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Lessons Learned from Gender-Based Violence Reporting

By Eunice Kilonzo

“I have two articles in the ‘Silence and Omissions: A Media Guide for Covering Gender-Based Violence.’ I wrote about the power of survivor-centred reporting in the global handbook”.

Handbook contributor Eunice Kilonzo is an award-winning journalist and content generation manager who formerly worked for the Daily Nation (Kenya).

Reporting on gender-based violence is not the easiest. It is tough. It is disheartening. Listening to the survivors — male or female — is a stark reminder of how closely and commonly such violence exists behind closed doors.

One such case was that of Jackline Mwende, whose hands were chopped off by her husband because of a childless marriage. I learned about her story, by chance, one Sunday afternoon in 2016 while on an otherwise uneventful shift. My colleague had just visited her in a hospital and posted a brief and some of her photos on a work WhatsApp group. It was barely 150 words, but I remember reading it repeatedly. I was shocked. The attack not only left her without hands, but her swollen face had stitches crisscrossing her hairline, eyes, and neck. Later, we discovered that she had lost some teeth and hearing in one ear as a result of the attack.

Her story was more than a brief, I thought. She was alive. Could we hear her story, from her own voice? With the guidance of our colleague, I set out — alongside a driver and the then-photo editor — on the over 100 kms (60 miles) journey to meet Mwende. We tracked her down at her father’s compound, about an hour and a half from Nairobi.

Of all my stories, this was the hardest interview to do. How do I ask questions with tact — in a way that doesn’t reactivate her pain and grief, and cause additional trauma? No one trains you about how to do this kind of reporting. You learn on the job — a tough and dicey place to be.

We got the story; I filed it and went back home.

I woke up the next morning to calls and texts from my peers, asking for Mwende’s contact information. I got emails from organizations, government officials, philanthropists all asking how they could help. The article was picked up by other media houses, political leaders were talking about it; it was a hot topic of national discussion. I was glad that we were having the discussion, not just of the violence but other underlying issues, such as infertility, human rights and the role of our legal system. Gradually, it brought to the fore the different gender perspectives and understanding of GBV in Kenya. Some readers and callers sympathized with Mwende, but were quick to ask: “But what exactly did she do to her husband?” There were deeply-rooted beliefs of male supremacy (and the inverse, powerlessness of women) held by both genders in varying degrees.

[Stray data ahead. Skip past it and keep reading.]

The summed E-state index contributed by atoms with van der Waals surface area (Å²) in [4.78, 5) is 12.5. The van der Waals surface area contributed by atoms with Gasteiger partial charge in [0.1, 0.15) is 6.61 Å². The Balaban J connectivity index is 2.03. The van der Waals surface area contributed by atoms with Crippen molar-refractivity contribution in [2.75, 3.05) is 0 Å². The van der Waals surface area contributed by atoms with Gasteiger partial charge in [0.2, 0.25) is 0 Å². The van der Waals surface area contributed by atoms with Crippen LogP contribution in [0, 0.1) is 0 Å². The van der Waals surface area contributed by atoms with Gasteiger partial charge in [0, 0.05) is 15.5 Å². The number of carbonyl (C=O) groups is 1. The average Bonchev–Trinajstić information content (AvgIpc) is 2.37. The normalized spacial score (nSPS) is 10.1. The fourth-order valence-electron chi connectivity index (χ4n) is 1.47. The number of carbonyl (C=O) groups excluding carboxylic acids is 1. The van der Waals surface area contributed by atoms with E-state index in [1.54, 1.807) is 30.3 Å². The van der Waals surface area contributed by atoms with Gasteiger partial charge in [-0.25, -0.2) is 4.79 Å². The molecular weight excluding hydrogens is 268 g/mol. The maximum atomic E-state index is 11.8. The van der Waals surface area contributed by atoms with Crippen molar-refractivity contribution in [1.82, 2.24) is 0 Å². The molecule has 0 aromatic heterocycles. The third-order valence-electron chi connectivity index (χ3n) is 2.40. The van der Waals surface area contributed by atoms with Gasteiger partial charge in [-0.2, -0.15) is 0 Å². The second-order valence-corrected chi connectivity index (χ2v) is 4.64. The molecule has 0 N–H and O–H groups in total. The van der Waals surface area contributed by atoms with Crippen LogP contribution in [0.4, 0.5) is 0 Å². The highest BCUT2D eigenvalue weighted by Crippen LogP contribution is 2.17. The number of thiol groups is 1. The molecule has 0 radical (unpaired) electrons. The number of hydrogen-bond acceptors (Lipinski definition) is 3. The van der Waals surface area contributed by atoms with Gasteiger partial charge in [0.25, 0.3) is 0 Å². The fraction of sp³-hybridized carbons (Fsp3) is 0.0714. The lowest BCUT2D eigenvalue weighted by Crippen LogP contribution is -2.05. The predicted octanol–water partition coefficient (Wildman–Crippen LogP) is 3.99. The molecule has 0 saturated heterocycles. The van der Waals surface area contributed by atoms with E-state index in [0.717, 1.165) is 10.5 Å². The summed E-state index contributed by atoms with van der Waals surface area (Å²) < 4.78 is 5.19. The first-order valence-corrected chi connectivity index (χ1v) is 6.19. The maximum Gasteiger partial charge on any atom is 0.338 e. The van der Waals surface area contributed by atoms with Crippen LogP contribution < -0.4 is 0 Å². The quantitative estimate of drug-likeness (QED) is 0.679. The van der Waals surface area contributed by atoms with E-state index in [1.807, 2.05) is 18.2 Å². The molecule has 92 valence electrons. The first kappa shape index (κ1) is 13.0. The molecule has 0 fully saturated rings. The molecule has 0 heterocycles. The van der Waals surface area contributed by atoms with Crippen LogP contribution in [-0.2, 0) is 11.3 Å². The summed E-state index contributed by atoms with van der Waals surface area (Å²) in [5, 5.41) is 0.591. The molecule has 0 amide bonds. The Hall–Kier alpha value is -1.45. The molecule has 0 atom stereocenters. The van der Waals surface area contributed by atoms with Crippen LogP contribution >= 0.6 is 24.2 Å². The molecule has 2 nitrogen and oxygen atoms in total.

The seesaw nature of opinions, not just in the country but among my colleagues in the newsroom, showcases how tough and misunderstood GBV was. Some pushed to tell the story while failing to call it gender-based violence, while others, like myself, opted for a semblance of a survivor-centered approach, where Mwende was at the center of the reporting process.

It was a tough balance, especially in the follow-up articles on Mwende. They included how she got support to go to South Korea to get prosthetics, a new house and seed funding to start a business. I always asked myself, how is this in her best interest while doing no harm, nor exposing her to stigma?

That story paved the way for me to truly understand my role as a journalist: the duty to inform; respect for privacy and confidentiality; ensuring that the reporting is sensitive as it is factually right; thoroughly informing the source of the consequences of appearing in the media; being objective in the reporting and, therefore, not judging, discriminating, and apportioning blame on the survivor.

I am also sensitive to the dilemmas of writing some of these important stories: How soon is too soon to interview a survivor? How do I keep my biases in check? How about my language, diction, and am I using the correct terminology? But more importantly, how do I write in a way that does not shift the focus away from the survivor?

The link to Eunice Kilonzo’s story in the Nation (2016) is: https://nation.africa/kenya/news/bat- tered-woman-says-why-she-remained- in-abusive-marriage-1223988

The link to JiG gender-based violence handbook: https://gbvjournalism.org/book/lessons-learned-from-gender-based-violence-reporting

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WanaData is a Pan-African network of female journalists, data scientists and techies working on changing the digital media landscape by producing and promoting data-driven news while applying digital technologies in their storytelling.

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